WASHINGTON— Federal Reserve Board chairman Ben Bernanke Friday reemphasized his concern about high unemployment and home foreclosures, while making no mention of inflation, in a speech on “community development.”

Two days after holding a press conference following a meeting of the Federal Open Market Committee, Bernanke did not talk about monetary policy per se, but the thrust of his remarks reinforced his Wednesday message that the Fed needs to keep monetary policy “highly accommodative” for the indefinite future.

Bernanke had not been expected to say much about the economy or policy in a speech to the Fed’s Community Affairs Research Conference across the Potomac River from central bank’s headquarters in Arlington, Va.

However, the Fed chairman took the opportunity to talk again about his leading economic worries, relating them to the problems of lower-income people and communities.

“The broader economy is in a moderate recovery, and we have recently seen some welcome, if gradual, improvement in the labor market,” he said in remarks to the conference. “But our economy is far from where we would like it to be, and many people and neighborhoods are in danger of being left behind.”

In a similar vein earlier in his speech, Bernanke said “the economy is recovering at a moderate pace” and noted that “the labor market has been gradually improving and the unemployment rate has declined somewhat.”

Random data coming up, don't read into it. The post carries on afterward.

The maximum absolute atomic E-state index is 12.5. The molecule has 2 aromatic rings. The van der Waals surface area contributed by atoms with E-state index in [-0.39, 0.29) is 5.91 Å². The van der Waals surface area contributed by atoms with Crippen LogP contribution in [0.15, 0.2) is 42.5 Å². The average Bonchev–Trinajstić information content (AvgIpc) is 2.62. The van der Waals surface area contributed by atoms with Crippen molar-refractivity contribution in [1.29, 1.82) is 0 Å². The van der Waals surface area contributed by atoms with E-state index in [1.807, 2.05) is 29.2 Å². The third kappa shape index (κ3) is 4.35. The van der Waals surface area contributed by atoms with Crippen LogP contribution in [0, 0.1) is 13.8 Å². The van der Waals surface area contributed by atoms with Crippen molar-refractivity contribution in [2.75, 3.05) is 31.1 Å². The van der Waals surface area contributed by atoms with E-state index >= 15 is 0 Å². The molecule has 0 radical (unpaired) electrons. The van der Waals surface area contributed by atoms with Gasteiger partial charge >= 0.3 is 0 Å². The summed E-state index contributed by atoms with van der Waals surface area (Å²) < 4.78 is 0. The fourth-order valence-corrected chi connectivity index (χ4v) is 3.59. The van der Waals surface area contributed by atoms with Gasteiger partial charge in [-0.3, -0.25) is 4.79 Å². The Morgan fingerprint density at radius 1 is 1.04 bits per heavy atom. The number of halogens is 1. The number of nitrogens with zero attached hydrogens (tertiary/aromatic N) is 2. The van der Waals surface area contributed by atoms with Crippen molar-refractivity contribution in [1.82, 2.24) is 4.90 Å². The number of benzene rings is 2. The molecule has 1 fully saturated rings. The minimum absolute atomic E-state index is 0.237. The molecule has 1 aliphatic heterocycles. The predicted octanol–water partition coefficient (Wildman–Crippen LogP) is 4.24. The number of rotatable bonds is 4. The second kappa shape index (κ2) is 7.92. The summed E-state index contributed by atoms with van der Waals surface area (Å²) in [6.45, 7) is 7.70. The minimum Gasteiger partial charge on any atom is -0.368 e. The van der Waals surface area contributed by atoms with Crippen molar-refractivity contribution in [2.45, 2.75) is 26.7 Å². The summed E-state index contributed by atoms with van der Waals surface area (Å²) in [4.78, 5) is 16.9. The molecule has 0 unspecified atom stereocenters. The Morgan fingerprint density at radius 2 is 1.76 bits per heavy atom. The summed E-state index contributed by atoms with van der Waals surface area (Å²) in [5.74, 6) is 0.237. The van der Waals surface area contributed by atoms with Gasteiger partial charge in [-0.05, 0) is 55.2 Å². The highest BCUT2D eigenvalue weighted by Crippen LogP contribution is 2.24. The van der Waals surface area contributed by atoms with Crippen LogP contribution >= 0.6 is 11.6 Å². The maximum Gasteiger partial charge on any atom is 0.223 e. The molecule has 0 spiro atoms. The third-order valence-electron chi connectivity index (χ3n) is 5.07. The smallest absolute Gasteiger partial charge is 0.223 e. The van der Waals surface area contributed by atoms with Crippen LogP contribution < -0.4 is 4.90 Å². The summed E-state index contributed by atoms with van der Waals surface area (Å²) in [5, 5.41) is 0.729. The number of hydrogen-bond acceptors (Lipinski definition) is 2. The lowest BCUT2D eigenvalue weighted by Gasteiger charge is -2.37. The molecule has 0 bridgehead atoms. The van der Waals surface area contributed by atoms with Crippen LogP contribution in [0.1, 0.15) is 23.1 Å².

“But unemployment remains quite high, particularly among minorities, the young, and those with less education,” he added. “What’s more, long-term unemployment remains at historically high levels. Nearly half of the unemployed have been out of work for six months or more.”

What’s more, Bernanke observed that “the housing market is also holding back the recovery.”

“The foreclosure rate remains very high, and many homeowners who have avoided foreclosure find themselves 'under water,’ meaning their mortgage debt exceeds the value of their homes,” he said.

“Obviously, the problems in the labor market and the housing market are not unrelated,” the Fed chief added. “In particular, lost income from unemployment is causing many families to fall behind on their mortgage payments.”

Conspicuously absent from Bernanke’s text was any mention of rising gasoline, food and other prices, even though those presumably affect lower income households more than most.

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